Bob Dylan And The Heart Of Darkness: Joseph Conrad (Part ll)
By Larry Fyffe
In ‘Lolita’, Valdimir Nabokov defies his readers to unravel whether he’s writing about something that happens in real life, or feeding to his readers a fantasy composed in the mind of the author in order to mock the literary genre that includes Joseph Conrad’s “Victory: An Island Tale”.
That work is a psychological-based ‘romance’ story in which the main character, alienated by ‘civilization’, retreats to an isolated island in the East Indies only to become entangled in a tragic love affair – Shakespeare’s “The Tempest” updated to fit the alienation wrought by modern times.
Singer/songwriter Bob Dylan’s mocking pokes at the orthodox creeds of organized religions, and even individualistic spiritualism albeit to a lesser extent, ought not to be taken that, for him, nihilism has been loosed upon the contempory world. No less literary figures than Geoffrey Chaucer, William Blake, and Joseph Conrad have done the same thing.
In a song on his “Tempest” album, the singer/songwriter references a previous song -“The Titanic”, a dream about the ship’s sinking:
The watchman was a-dreamin' Was dreamin' a sad, sad dream He dreamed Titanic was sinking Out on the deep blue sea (Carter Family: The Titanic)
The Dylan song references a romantic movie about the ship’s hitting an iceberg, and theist John Calvin whose concept of a “predetermined elect” rocks the religious establishment; so is the preRomantic poet William Blake mentioned; he’s the preRomantic poet who critiques both John Calvin and Emanuel Swedenborg for their separating the material and the physical world. And perhaps too is the Marxist-leaning poet Edmund Wilson. None come back to tell what becomes of them after they die, after they ‘disembark’ from the here-and-now:
Calvin, Blake, and Wilson Gambled in the dark Not one of them would ever live To tell the tale of disembark (Bob Dylan: Tempest)
It does not pass muster that the Dylan song asserts that there’s no meaning to existence except that given by organized religion, by theists like John Calvin and Emanuel Swedenborg. Dylan’s use of double-edged diction indicates many humans, including perhaps the singer/songwriter himself (his persona anyway), intuitively feels that some plan exists behind it all – no matter how deep, mysterious, and unfathomable that plan be.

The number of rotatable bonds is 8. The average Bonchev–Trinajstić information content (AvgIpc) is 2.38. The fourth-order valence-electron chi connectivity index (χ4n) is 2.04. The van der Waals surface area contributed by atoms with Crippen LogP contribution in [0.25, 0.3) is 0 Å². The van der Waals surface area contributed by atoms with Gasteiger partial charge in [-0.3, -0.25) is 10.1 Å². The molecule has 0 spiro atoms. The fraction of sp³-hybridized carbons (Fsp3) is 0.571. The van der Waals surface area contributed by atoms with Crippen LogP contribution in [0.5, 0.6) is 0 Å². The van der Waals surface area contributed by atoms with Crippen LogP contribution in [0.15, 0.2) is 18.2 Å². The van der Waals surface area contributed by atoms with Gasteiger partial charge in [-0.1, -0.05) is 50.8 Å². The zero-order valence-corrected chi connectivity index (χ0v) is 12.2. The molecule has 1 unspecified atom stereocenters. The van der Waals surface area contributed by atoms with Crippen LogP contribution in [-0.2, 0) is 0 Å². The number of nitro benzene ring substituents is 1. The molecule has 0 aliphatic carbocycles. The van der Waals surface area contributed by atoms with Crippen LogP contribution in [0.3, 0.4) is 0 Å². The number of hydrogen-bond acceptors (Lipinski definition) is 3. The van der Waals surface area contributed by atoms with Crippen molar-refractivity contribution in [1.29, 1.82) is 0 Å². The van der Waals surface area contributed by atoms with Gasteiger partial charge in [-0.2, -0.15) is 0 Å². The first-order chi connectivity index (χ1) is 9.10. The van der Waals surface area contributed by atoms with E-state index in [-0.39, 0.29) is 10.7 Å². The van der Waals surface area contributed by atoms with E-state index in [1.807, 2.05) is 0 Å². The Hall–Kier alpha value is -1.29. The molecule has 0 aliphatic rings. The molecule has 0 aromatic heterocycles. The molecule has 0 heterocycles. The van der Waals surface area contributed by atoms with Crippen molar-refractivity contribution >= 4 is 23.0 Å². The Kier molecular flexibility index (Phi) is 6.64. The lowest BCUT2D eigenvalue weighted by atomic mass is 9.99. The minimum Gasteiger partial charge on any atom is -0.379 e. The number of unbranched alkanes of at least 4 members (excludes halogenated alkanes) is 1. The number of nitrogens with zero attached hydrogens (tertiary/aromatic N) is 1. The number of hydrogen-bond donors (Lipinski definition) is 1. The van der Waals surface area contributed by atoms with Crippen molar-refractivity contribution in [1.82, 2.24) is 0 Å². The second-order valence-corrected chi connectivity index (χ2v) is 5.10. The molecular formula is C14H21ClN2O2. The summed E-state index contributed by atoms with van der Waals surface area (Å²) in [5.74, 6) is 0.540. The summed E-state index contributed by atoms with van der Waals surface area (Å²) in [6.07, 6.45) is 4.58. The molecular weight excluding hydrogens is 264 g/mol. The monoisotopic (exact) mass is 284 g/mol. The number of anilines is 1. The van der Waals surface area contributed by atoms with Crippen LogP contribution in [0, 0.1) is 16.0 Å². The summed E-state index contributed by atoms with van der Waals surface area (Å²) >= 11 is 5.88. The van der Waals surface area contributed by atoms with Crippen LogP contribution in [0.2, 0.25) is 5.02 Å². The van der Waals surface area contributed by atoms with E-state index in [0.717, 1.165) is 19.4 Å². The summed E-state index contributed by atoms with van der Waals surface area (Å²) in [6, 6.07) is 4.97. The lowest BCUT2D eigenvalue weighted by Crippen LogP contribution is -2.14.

In the following song both the Holy Bible and the poet William Blake are alluded to – black humoured the lyrics may be:
I hear the ancient footsteps like the the motion of the sea Sometimes I turn, there's someone there, other times, it's only me I'm hanging in the balance of a perfect finished plan Like every sparrow falling, like every grain of sand (Bob Dyan: Every Grain Of Sand)
Writes a Beat poet:
I saw the best minds of my generation destroyed by madness .... Hallucinating Arkansas, and Blake-light tragedy among the scholars of war (Allen Ginsberg: Howl)
Which brings us back to the Indies (both East and West), and the anti-colonial writings of
Joseph Conrad that includes “Victory: An Island Tale” with its alchemic Blakean ‘Satanic Mills’ symbolism, and a Universe that’s disinterested in mankind’s trials and tribulations – the Tropical Belt Coal Company along with “the dark, cool early morning-blue of Diamond Bay” (Part IV, ch. 1):
Bob Dylan’s “Desire” album mixes up the medicine – “And the prince and princess/Discuss what’s real, and what is not”.
On the back cover of the album is pictured Joseph Conrad, and inside a song that features the sinking of a whole island (heretofore the Titanic is recognized as the world’s biggest metaphor):
As the island slowly sank The loser finally broke the bank in the gambling room The dealer said, "It's too late now You can take your money, but I don't know how You can spend it in the tomb" (Bob Dylan: Black Diamond Bay ~ Dylan/Levy)